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Conspicuous Customer Service


shutterstock-182313326In their book, “Creative Confidence,” authors David and Tom Kelly help you unleash creativity through “design thinking.” Once you grasp design thinking you see the world differently.

At one point they discuss a retail operation and the task of designing a new experience for waiting in line. They talk about framing the question right to get the right outcome. For example, there could be a big difference in how your team forms an idea based on these two questions: “How might we reduce wait times?” versus “How might we reduce perceived wait times?”

When designing for customer experience excellence, you can’t ignore “perception.” We have a concept we call “Conspicuous Customer Service.” There are several ways to make service more conspicuous to members. In some cases you simply do things when members are present. In others you create artifacts that show “we were here.” For example, you know housekeeping was “there” in your hotel room when you see the folded end of the toilet paper. This is the conspicuous indication that your bathroom was cleaned.

Think of Conspicuous Customer Service as visibly demonstrating to the customer in tangible ways that you have them in mind.

Conspicuously demonstrate your concern about equipment repair. Use simple but well-designed, public-facing “equipment boards” where anyone can report equipment issues simply by walking up to the board and writing. We tested this in our “labs” (our gyms). The result? Equipment condition scores moved from 7.8 to 8.5 in six months.

Not only did we fix equipment more rapidly (mostly because it is reported sooner), the member appreciated the frictionless process. It sent a very strong message to our members about our expectations. There are a lot of business process implications in the background if you intend to get this right. Suffice it to say you have to design more than the reporting board.

Conspicuously demonstrate your concern for cleanliness. Clean during peak hours when more people can witness. Use public-facing checklists in locker rooms for walk-throughs.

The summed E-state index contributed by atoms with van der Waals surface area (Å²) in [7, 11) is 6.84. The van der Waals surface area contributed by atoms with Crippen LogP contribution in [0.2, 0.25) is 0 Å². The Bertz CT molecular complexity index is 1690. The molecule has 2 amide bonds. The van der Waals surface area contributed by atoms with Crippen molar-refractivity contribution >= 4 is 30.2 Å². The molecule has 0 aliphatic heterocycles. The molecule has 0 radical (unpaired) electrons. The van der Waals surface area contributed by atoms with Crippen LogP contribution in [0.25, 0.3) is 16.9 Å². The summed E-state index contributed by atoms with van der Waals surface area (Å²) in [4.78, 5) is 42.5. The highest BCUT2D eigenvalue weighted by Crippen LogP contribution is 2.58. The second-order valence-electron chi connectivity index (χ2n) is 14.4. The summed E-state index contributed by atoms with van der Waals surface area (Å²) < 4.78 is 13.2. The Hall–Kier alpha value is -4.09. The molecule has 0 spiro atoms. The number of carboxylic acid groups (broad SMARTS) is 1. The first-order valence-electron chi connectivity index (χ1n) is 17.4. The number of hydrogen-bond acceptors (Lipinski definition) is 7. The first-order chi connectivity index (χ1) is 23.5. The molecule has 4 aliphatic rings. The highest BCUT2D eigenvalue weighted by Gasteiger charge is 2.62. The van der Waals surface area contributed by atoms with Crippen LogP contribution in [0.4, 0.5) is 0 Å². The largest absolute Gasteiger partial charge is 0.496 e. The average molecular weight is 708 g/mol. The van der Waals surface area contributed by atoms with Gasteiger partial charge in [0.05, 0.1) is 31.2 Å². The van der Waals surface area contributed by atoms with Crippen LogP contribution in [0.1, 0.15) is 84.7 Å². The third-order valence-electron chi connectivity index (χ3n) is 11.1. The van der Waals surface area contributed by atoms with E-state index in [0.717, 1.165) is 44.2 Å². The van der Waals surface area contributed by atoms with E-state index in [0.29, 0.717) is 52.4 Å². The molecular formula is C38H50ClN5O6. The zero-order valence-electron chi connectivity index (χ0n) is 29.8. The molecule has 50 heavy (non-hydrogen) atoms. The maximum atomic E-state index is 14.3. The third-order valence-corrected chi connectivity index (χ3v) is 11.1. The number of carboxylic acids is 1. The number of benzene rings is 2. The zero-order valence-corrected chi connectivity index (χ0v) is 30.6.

We adopted a practice we call the “10 minute sweep” — all hands on deck for 10 minutes two to three times a day. Send everyone out on the floor as a team to clean and straighten. In one operation, I witnessed two front desk employees on the floor with cleaning supplies. They cleaned louvers on treadmills using Q-Tips. Talk about a strong and conspicuous message.

Conspicuously demonstrate friendliness. Trainers should connect with all members, not just clients. Housekeeping should lose the headphones and engage with members when cleaning. Front desk and group fitness staff should always greet and give a fond farewell. Kid’s Club should know both kids and parents and have a process for greeting and “unloading” the parent when they enter the room.

Friendliness seems obvious, but I seldom travel to a gym that gets this right. Operators like to assume they have hired friendly people and those people will naturally be friendly. But achieving excellence requires much more deliberate work. Hiring friendly people is the first step. Success depends on how well you measure, educate, coach, support and inspect friendliness. Policies, memos and one-time training will achieve mediocre — not “excellent.”

The next time you are in a club, whether it is yours or someone else’s, look with a fresh eye to see the opportunities to make the service culture highly conspicuous. Use conspicuousness to demonstrate your care and respect for your members. You will be rewarded with loyalty.


Blair McHaney is an educator for the Medallia Institute. He is also the president of Club Works, a Medallia partner servicing the fitness industry, and is the owner of two clubs in central Washington. He can be reached at blair@medallia.com or at 509.630.7307.

Emily Harbourne

Emily Harbourne is the former assistant editor of Club Solutions Magazine.

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